Metamorphosis insectorum Surinamensium

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Title page from 1705

Metamorphosis insectorum Surinamensium (Metamorphosis of the Surinamese Insects) is the main work of the naturalist and artist Maria Sibylla Merian (1647–1717), a collection of copperplate engravings and related texts, which describes the life cycles of insects in what was then the Dutch colony of Suriname depicted and described.

The trip

Maria Sibylla Merian around 1700

Maria Sibylla Merian began to paint insects and plants from nature when she was 13. Researching and visualizing insects remained an integral part of their lives. Around 1685 she first learned about the tropical flora and fauna of South America . In several natural collections in Amsterdam she deepened her impressions in the 1690s, but also noticed that the metamorphosis of the insects through the various stages of their life was hardly shown there. She began to prepare a trip to Suriname, although friends and acquaintances warned her about the extremely unhealthy climate . In June 1699 she went there with her younger daughter Dorothea Maria , who was then 21 years old , to research animals and plants.

Suriname, also known by the collective name of Dutch Guiana , was a Dutch colony in South America until 1975. In Merian's time, white plantation owners let their black slaves grow sugar cane , mainly in monoculture . In the interior of the country there were almost impenetrable primeval forests . Mother and daughter Merian temporarily lived with Labadisten , an early Pietist community in the remote settlement of Providence. It was on the right bank of the Suriname , about 65 km from the capital Paramaribo . Accompanied by some locals , they set out early in the morning on almost inaccessible bush paths into the woods to observe and collect insects on their respective host plants. In view of the exotic diversity, they expanded their original research program considerably. In the evening, the finds were prepared and drawn - the hot and humid climate forced rapid evaluation of all objects that could not be preserved. After a two-year stay, the now 54-year-old researcher was no longer able to cope with the exertion and fell seriously ill with malaria . On September 23, 1701, she and her daughter returned to Amsterdam.

The work

The edition

In the years from 1702 to 1705 Maria Sibylla Merian, still severely impaired in health, prepared her great work on the Surinamese insects. On the title page she had the following printed:

In which the Surinamese caterpillars and worms are depicted and described in all their transformations after life and where they are placed on the plants, flowers and fruits on which they were found. There are also frogs , miraculously toads , lizards , snakes , spiders and ants shown and explained, and everything was painted in America for life and life-size and described. By Maria Sibylla Merian.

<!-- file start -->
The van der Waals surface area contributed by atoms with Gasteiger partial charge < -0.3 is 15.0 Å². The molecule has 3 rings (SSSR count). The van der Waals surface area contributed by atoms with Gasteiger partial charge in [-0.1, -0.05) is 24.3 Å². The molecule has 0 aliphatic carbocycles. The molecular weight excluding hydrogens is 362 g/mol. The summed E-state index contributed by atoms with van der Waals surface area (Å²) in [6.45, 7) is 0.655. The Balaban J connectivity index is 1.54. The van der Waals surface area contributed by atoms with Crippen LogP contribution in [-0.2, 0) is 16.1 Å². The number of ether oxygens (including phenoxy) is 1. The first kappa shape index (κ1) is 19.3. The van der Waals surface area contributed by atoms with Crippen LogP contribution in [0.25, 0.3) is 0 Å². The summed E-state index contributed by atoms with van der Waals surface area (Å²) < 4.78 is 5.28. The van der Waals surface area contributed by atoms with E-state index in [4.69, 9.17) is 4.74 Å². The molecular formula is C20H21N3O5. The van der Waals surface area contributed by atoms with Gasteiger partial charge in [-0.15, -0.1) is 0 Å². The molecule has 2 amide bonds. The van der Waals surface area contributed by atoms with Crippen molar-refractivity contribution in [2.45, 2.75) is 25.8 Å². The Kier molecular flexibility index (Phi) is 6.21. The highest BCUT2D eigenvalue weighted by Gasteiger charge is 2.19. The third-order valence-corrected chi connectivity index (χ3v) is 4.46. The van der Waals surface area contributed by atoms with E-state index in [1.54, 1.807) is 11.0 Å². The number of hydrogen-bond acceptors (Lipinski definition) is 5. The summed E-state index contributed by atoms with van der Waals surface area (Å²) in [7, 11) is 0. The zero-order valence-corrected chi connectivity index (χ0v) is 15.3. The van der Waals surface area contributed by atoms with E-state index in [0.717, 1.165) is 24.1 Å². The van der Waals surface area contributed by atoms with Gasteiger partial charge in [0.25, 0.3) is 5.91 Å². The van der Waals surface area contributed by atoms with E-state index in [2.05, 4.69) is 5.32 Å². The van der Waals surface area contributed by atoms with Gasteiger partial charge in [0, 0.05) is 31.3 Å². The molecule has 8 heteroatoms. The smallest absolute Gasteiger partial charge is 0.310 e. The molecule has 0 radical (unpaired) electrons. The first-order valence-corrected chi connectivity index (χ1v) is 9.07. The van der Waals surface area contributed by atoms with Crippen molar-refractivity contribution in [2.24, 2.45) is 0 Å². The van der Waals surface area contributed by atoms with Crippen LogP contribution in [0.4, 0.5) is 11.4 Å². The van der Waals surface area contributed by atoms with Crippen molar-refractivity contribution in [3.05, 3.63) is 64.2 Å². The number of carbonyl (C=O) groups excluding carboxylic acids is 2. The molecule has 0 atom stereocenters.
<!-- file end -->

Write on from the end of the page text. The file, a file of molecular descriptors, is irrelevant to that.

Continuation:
At the end of 1702 the planning for the edition was completed, the 60 panels were available as parchment paintings . She was only able to engrave three of them in copper (nos. XI, XIV and XXXV), the rest were taken over by Pieter Sluyter (35), Joseph Mulder (21) and Daniel Stoopendael (1). Merian himself wrote the corresponding texts, scientific comments were added by her good friend Caspar Commelin, the director of the Botanical Garden in Amsterdam. Together with her two daughters, she colored the finished prints. For a few copies of the book she had the fresh prints made - the now reversed pages showed only faint contours and looked almost like pure watercolors after the application of color .

The work was published in the format folio large (size 2 °) with the dimensions 50 × 35 cm. The price was 45 guilders, which was attributable to the pressure 15, the coloring but 30 guilders . A German, a Dutch and a Latin edition were planned. The German was omitted because there were only 12 subscribers ; the others were self-published at the beginning of 1705 and by Gerard Valk in Amsterdam. The total edition can hardly have been more than 60 copies, measured against the small number of first editions that still exist today. In the introduction the author wrote:

“I spared no expense in carrying out this work. I had the plates cut by the most famous masters and I used the best paper for them, so that I give pleasure and joy to both those who love art and those who love insects and plants, as I will be delighted when I hear that I achieved my intention ... "

Images and texts

Plate XXIII: Boccaves fruit with a lizard